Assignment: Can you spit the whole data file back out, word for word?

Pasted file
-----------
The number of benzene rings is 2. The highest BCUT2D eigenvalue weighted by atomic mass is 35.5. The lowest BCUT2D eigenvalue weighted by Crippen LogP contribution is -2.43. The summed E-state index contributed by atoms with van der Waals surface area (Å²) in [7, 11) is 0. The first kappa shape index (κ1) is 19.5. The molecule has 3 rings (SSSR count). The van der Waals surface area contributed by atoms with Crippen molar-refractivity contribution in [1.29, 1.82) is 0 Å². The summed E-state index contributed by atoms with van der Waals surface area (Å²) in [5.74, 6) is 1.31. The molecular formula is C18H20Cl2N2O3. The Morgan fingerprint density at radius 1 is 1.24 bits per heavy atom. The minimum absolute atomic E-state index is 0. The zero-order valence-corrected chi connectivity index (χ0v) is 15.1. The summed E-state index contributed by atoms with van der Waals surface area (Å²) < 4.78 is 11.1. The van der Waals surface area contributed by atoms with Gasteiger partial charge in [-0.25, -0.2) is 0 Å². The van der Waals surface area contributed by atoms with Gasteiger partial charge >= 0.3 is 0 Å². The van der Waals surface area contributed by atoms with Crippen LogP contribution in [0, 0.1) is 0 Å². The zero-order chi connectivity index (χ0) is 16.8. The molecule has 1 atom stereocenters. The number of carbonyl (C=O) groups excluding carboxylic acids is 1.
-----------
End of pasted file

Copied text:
The number of benzene rings is 2. The highest BCUT2D eigenvalue weighted by atomic mass is 35.5. The lowest BCUT2D eigenvalue weighted by Crippen LogP contribution is -2.43. The summed E-state index contributed by atoms with van der Waals surface area (Å²) in [7, 11) is 0. The first kappa shape index (κ1) is 19.5. The molecule has 3 rings (SSSR count). The van der Waals surface area contributed by atoms with Crippen molar-refractivity contribution in [1.29, 1.82) is 0 Å². The summed E-state index contributed by atoms with van der Waals surface area (Å²) in [5.74, 6) is 1.31. The molecular formula is C18H20Cl2N2O3. The Morgan fingerprint density at radius 1 is 1.24 bits per heavy atom. The minimum absolute atomic E-state index is 0. The zero-order valence-corrected chi connectivity index (χ0v) is 15.1. The summed E-state index contributed by atoms with van der Waals surface area (Å²) < 4.78 is 11.1. The van der Waals surface area contributed by atoms with Gasteiger partial charge in [-0.25, -0.2) is 0 Å². The van der Waals surface area contributed by atoms with Gasteiger partial charge >= 0.3 is 0 Å². The van der Waals surface area contributed by atoms with Crippen LogP contribution in [0, 0.1) is 0 Å². The zero-order chi connectivity index (χ0) is 16.8. The molecule has 1 atom stereocenters. The number of carbonyl (C=O) groups excluding carboxylic acids is 1.